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Arpit Bhayani

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# Building Finite State Machines with Python Coroutines

Finite State Machine is a mathematical model of computation that models a sequential logic. FSM consists of a finite number of states, transition functions, input alphabets, a start state and end state(s). In the field of computer science, the FSMs are used in designing Compilers, Linguistics Processing, Step workflows, Game Design, Protocols Procedures (like TCP/IP), Event-driven programming, Conversational AI and many more.

To understand what a finite machine is, we take a look at Traffic Signal. Finite State Machine for a Traffic Signal is designed and rendered below. `Green` is the start/initial state, which upon receiving a trigger moves to `Yellow`, which, in turn, upon receiving a trigger, transitions to `Red`. The `Red` then circles back to `Green` and the loop continues.

An FSM must be in exactly one of the finite states at any given point in time and then in response to an input, it receives, the machine transitions to another state. In the example above, the traffic signal is exactly in one of the 3 states - `Green`, `Yellow` or `Red`. The transition rules are defined for each state which defines what sequential logic will be played out upon input.

Implementing an FSM is crucial to solving some of the most interesting problems in Computer Science and in this article, we dive deep into modeling a Finite State Machine using Python coroutines.

# Python Coroutines

Before diving into the implementation we take a detour and look at what Generators and Coroutines are, how they keep implementation intuitive and fits into the scheme of things.

## Generators

Generators are resumable functions that yield values as long as someone, by calling `next` function, keeps asking it. If there are no more values to yield, the generator raises a `StopIteration` exception.

``````def fib():
a, b = 0, 1
while True:
yield a
a, b = b, a+b
``````

The `yield` statement is where the magic happens. Upon reaching the `yield` statement, the generator function execution is paused and the yielded value is returned to the caller and the caller continues its execution. The flow returns back to the generator when the caller function asks from the next value. Once the next value is requested by calling `next` (explicitly or implicitly), the generator function resumes from where it left off i.e. `yield` statement.

``````>>> fgen = fib()
>>> [next(fgen) for _ in range(10)]
[0, 1, 1, 2, 3, 5, 8, 13, 21, 34]
``````

Using a Fibonacci generator is memory-efficient as now we need not compute a lot of Fibonacci numbers and hold them in memory, in a list, rather the requesting process could ask for as many values as it needs and the generator would keep on yielding values one by one.

## Coroutines

Coroutines, just like generators, are resumable functions but instead of generating values, they consume values on the fly. The working of it is very similar to the generator and again the `yield` statement is where the magic happens. When a coroutine is paused at the `yield` statement, we could send the value it using `send` function and the value could be used using the assignment operator `=` on `yield` as shown below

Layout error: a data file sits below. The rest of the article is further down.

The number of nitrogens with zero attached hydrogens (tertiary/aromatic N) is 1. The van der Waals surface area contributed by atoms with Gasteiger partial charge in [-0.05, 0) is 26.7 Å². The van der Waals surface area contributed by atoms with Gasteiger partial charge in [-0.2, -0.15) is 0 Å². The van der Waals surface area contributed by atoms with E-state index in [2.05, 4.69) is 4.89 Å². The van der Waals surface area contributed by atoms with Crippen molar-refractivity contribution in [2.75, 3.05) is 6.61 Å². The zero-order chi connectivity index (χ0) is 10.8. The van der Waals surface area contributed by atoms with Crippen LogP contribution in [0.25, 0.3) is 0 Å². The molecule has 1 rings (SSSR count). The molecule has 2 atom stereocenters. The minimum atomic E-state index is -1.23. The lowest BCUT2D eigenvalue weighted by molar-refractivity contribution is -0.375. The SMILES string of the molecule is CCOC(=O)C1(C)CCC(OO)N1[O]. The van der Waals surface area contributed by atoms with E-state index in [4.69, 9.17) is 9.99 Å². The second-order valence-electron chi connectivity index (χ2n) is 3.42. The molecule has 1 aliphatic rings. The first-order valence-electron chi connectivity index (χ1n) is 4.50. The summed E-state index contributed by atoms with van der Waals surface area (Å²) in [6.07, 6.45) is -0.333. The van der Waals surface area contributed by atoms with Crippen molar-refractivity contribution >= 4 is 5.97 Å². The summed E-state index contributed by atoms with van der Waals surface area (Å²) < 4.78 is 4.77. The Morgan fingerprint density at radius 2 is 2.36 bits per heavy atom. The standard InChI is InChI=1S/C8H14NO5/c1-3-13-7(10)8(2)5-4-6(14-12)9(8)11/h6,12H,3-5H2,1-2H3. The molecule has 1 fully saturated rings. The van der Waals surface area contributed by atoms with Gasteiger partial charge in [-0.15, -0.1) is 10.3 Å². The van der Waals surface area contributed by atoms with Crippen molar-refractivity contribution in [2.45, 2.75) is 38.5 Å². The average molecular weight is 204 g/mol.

``````def grep(substr):
while True:
line = yield
if substr in line:
print(f"found {substr}")
``````

In the example above, we wrote a simple `grep` utility that checks for a substring in a given stream of text. When the coroutine `grep` is paused at the `yield` statement, using the `send` function, we send the text to it, and it will be referenced by the variable `line`. The coroutine then continues its execution to check if `substr` is in `line` or not. Once the flow reaches the `yield` statement again, the coroutine pauses and waits for the caller to `send` it a new value.

Note that, this is not a thread that keeps on running and hogging the CPU. It is just a function whose execution is paused at the `yield` statement waiting for the value; the state is persisted and the control is passed back to the caller. When resumed the coroutine starts from the same state where it left off.

Before sending the value to a coroutine we need to "prime" it so that the flow reaches the yield statement and the execution is paused while waiting for the value to be sent.

``````>>> g = grep("users/created")
>>> next(g)  # priming the generator
>>>
>>> g.send("users/get api took 1 ms.")
>>> g.send("users/created api took 3 ms.")
found users/created
>>> g.send("users/get api took 1 ms.")
>>> g.send("users/created api took 4 ms.")
found users/created
>>> g.send("users/get api took 1 ms.")
``````

In the function invocations above we see how we could keep on sending the text to the coroutine and it continues to spit out if it found the given substring `users/created` in the text. This ability of coroutine to pause the execution and accept input on the fly helps us model FSM in a very intuitive way.

# Building a Finite State Machine

While building FSMs, the most important thing is how we decide to model and implement states and transition functions. States could be modeled as Python Coroutines that run an infinite loop within which they accept the input, decides the transition and updates the current state of the FSM. The transition function could be as simple as a bunch of `if` and `elif` statements and in a more complex system it could be a decision function.

To dive into low-level details, we build an FSM for the regular expression `ab*c`, which means if the given string matches the regex then the machine should end at the end state, only then we say that the string matches the regex.

## State

From the FSM above we model the state `q2` as

``````def _create_q2():
while True:
# Wait till the input is received.
# once received store the input in `char`
char = yield

# depending on what we received as the input
# change the current state of the fsm
if char == 'b':
# on receiving `b` the state moves to `q2`
current_state = q2
elif char == 'c':
# on receiving `c` the state moves to `q3`
current_state = q3
else: